Cost-cutting bears fruit for GMG

Hannah Jordan
Tuesday, July 25, 2017

After the first stage of its three-year cost-cutting programme the Guardian Media Group (GMG) has driven down losses by a third and seen revenue and membership gains.

In its financial results for the 12 months to 2 April 2017, GMG, publisher of The Guardian and The Observer newspapers and theguardian.com, recorded an EBITDA loss of £44.7m, down 35% from a loss of £68.7m in 2015/16.

Pre-tax losses for the year were £200,000 compared to the £173m pre-tax loss the previous year, which were caused by an £80m write-down in the value of its share of the now disposed-of events and content business Ascential and £20.6m in restructuring charges.

Group revenues for the year were up 2% to £214.5m boosted by paid-for memberships, which grew from 50,000 to more than 230,000, growth in its international division and one-off contributions. Paid digital and print subscriptions rmained stable at 185,000.

Including foundation grant contributions, digital revenues grew from £81.9m to £94.1m in 2017, while the print and events division continued to contract with sales down to £119.6m (2016: £126.3m).

Headcount at the group was reduced by around 300 over the year with staff costs down on the previous 12 months by more than £14m to £136.2m.

“Despite the challenging market conditions faced by all news organisations around the world, our three-year strategy is well on track to achieve its financial goals and to secure the future of The Guardian,” said GMG chief executive David Pemsel.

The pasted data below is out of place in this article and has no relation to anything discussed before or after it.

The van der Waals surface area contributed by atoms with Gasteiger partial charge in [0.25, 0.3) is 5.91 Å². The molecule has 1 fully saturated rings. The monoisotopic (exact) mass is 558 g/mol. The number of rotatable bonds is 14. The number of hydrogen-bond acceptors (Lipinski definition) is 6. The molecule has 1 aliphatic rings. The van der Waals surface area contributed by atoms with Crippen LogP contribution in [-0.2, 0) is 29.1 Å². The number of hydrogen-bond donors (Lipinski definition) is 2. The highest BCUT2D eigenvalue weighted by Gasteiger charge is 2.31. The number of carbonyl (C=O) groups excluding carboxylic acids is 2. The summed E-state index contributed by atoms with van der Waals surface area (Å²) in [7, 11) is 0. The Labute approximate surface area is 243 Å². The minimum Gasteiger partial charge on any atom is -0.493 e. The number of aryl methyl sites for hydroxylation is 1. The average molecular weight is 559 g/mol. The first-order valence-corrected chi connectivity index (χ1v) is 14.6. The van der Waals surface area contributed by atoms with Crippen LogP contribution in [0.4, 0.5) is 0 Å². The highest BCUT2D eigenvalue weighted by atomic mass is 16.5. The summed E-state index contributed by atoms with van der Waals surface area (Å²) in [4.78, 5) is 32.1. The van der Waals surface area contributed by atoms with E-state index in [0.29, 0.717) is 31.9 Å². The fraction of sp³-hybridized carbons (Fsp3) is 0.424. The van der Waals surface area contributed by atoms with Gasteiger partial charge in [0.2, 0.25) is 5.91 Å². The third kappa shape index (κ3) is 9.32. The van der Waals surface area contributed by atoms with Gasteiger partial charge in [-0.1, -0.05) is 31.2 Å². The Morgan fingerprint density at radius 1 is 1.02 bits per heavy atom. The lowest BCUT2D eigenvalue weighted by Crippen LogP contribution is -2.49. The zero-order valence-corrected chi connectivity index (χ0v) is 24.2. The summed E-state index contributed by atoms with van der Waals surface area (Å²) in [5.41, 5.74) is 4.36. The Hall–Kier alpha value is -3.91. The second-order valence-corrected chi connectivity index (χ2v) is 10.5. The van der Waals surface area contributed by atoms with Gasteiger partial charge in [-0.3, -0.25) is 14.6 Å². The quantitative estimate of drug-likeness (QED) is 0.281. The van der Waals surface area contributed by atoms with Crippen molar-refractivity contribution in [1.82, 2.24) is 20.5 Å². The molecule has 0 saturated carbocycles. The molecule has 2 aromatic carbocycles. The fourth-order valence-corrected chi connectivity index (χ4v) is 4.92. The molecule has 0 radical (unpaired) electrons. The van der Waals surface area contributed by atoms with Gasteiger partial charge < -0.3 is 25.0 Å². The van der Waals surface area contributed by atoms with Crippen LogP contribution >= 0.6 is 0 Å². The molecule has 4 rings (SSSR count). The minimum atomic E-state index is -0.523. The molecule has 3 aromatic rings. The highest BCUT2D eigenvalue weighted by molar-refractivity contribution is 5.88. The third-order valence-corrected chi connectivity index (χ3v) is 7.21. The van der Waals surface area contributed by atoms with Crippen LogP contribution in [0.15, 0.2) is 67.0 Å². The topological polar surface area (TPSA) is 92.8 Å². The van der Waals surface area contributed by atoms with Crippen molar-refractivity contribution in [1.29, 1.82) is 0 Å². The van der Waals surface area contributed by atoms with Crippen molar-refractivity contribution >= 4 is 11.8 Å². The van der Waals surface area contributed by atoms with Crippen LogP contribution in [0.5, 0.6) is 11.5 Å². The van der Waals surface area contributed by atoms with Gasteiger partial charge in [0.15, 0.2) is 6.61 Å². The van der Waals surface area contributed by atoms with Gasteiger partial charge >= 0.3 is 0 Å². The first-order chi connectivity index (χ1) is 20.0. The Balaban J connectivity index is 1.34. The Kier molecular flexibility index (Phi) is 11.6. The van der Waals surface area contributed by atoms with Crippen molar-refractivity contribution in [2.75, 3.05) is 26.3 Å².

“We are reducing our costs, growing new reader revenue streams, and developing our businesses in the US and Australia.

“We have grown our digital revenues, and we are achieving strong growth in membership, subscriptions and contributions. More people are paying for Guardian journalism than ever before. This is helping to build a strong foundation from which we will continue to invest in some of the most trusted journalism in the world.”

The latest set of GMG results are the first since it implemented a three-year “transformation plan” that aims to deliver a 20% cost reduction and ultimately to push the group to break even in 2019.

As part of the strategy the group announced last month that it intended to move from a Berliner newspaper format to the smaller tabloid size by early 2018, with all printing to be outsourced to Trinity Mirror. 

The move will see the closure of its printing sites and the disposal of its three Manroland Colorman presses that were commissioned in 2005 as part of an £80m investment. According to the latest set of figures financing leases to the value of £37.3m, relating to its print machinery, were cleared during the year. 

Group chair Neil Berkett called the latest financial results “a testament to the hard work of the management team and of everyone at Guardian Media Group”.

He added: “There is much to do, but the strategy is on track. The successful disposal of our remaining shares in Ascential means that the business has a clearer focus and more secure financial base from which to complete our three-year strategy and ensure that we continue to create world-class Guardian journalism in perpetuity.”

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